The Columbus arts scene is a thriving one with many lesser known galleries, collections and museums that don't get much publicity. If you really want to see Columbus, take a look at its art.
copyright Early Television.org
5396 Franklin St.
The Early Television Museum is the only museum of its kind in the United States and contains one of the world’s best collections of old television equipment. Displaying rare TV sets from the 1920s, 30s and 40s, some of the first color television receivers and early camera equipment. Another cool bit of fun is visitors can see what they would have looked like on a 1930 television camera!
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131 N. High St.
614-744-8110 From the Website:
Fresh A.I.R. Gallery exhibits the works of individuals affected by mental illness and/or substance abuse disorders. Through art, we educate the community and work to break down the stigma of mental illness and substance abuse by bringing focus to the artistic vision. The gallery exists to address stigma about mental illness and to create a venue for artists affected by mental illness or substance abuse disorders to display their work. Recovery is the journey away from stigma and towards healing. Fresh A.I.R Gallery sponsors between five and eight exhibits a year. In addition to the exhibitions, the gallery hosts a monthly Artists Circle, which is an informal gathering of artists connected to gallery and in the community. The focus of the Artists Circle is to unite artists to gain knowledge and inspiration from one another.
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2355 Olentangy River Rd.
This museum honors Jack Nicklaus and golf history. From the Website:
The Jack Nicklaus Museum, located in the heart of The Ohio State University sports complex in Jack's hometown of Columbus, Ohio, is a 24,000 square-foot educational and historical facility. Here, you will encounter the history of golf and its greatest practitioner…take an immersive journey through Jack's brilliant career including trophies, photographs and various mementos from his unparalleled 20 major championships and 100 worldwide professional victories…and discover the many facets of this remarkable man who added so much to the history of golf.
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copyright Motts Military Museum
5075 S. Hamilton Rd.
614-836-1500 From the website:
Motts Military Museum was founded in 1987 by Warren E. Motts of Groveport, Ohio who established the museum as a 501 (C) 3 not for profit tax exempt educational organization. The mission of Motts Military Museum is to: “To educate the public on the importance of America’s military past through the documentation, collection, interpretation, and preservation of tangible artifacts and personal stories of the men and women who served and are serving in the United States Armed Forces.”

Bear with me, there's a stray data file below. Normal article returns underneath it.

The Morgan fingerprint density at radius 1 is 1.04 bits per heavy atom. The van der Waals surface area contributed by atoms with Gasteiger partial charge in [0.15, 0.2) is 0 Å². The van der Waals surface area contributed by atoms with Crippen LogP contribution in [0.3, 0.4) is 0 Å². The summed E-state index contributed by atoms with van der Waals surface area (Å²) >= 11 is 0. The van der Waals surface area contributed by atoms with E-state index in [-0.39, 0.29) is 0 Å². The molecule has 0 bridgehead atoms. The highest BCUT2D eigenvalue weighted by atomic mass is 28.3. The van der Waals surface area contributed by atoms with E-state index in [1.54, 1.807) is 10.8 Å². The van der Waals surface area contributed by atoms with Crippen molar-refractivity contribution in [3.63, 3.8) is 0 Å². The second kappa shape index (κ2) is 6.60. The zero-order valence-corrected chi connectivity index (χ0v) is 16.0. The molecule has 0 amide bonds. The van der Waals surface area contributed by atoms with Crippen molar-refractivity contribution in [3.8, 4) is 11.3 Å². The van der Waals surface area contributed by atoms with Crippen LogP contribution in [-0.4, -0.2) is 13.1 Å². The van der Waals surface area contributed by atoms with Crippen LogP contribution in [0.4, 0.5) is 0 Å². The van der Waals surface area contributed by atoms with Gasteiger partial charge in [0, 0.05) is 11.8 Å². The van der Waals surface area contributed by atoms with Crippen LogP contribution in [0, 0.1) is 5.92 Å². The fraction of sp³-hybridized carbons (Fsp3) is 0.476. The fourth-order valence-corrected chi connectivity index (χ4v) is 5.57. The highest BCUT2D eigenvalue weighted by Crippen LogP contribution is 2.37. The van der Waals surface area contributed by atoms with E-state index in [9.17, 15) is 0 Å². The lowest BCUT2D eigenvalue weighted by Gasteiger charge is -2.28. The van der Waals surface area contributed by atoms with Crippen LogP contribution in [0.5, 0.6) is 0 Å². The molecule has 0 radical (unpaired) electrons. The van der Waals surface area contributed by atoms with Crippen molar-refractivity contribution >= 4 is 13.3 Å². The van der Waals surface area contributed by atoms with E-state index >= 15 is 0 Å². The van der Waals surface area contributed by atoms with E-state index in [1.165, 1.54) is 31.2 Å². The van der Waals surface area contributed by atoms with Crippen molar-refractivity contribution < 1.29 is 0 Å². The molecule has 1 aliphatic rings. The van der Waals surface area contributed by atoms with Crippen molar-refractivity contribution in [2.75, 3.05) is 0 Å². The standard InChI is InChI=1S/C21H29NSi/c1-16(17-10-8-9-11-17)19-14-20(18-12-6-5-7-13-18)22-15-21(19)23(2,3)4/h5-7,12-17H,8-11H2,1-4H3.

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1787 Neil Ave./175 Campbell Hall
614-292-3090 From the website
The Historic Costume & Textiles Collection is a scholarly and artistic resource of apparel and textile material culture. The 11,500+ holdings encompass a range of three dimensional objects such as textiles and articles of clothing and accessories for men, women, and children, including national dress costume, from the mid-18th century to contemporary 21st century designers.
The Collection is available to researchers by appointment only, Monday through Friday, 10 a.m. to 4 p.m. Call (614) 292-3090 to make arrangements or email email@example.com.
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6. Warther Museum
331 Karl Ave.
Adults - $13.00
Children (age 7-17) - $5.00
Children (6 and under) - Free From the website
: Visit the Warther Carving Museum, in Dover, Ohio, and you’ll experience the story of the Warther family and how the Warthers combined love of family and a love of hobbies to create an amazing legacy.
Ernest "Mooney" Warther turned his joy of carving wood and ivory into creations that the Smithsonian has called “priceless works of art”. Mooney lived in a time when steam locomotives were king, so many of his carvings are steam locomotives made of walnut wood, ebony, and ivory. He combined history and artistry with motion by making the locomotives run authentically. His precision and sense of detail on the wood and ivory carvings reflect Mooney’s amazing skills and passion for steam technology. In fact, the perfection and mechanizing of his steam locomotives earned him the title of World’s Master Carver, in the 1920’s.
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77 Jefferson Ave.
614-464-1032 From the website:
Thurber House is the former home of American humorist James Thurber, who lived in the house with his family during his college years at the Ohio State University. Listed on the National Register of Historic Places, Thurber House is a literary center, book store, and museum of Thurber materials. Thurber House's programs include writing classes for children, author readings for adults, Thurber celebrations, events for children, and gallery exhibitions.
1050 Goodale Boulevard
Grandview Heights, Ohio 43212
Tuesday – Friday
9:00 a.m. – 5:00 p.m.
Saturday 12:00 p.m. – 5:00 p.m. From the website:
Open Door Art Studio, located in Grandview, Ohio, is dedicated to providing art education and art services to individuals with developmental disabilities. We act simultaneously as a creative space and as a gallery.
Our gallery regularly features the amazing artwork created at Open Door. In addition, it celebrates and displays the work of artists with disabilities from similar art programs. Open Door artists also have their work featured at alternative display spaces, galleries, and various art festivals.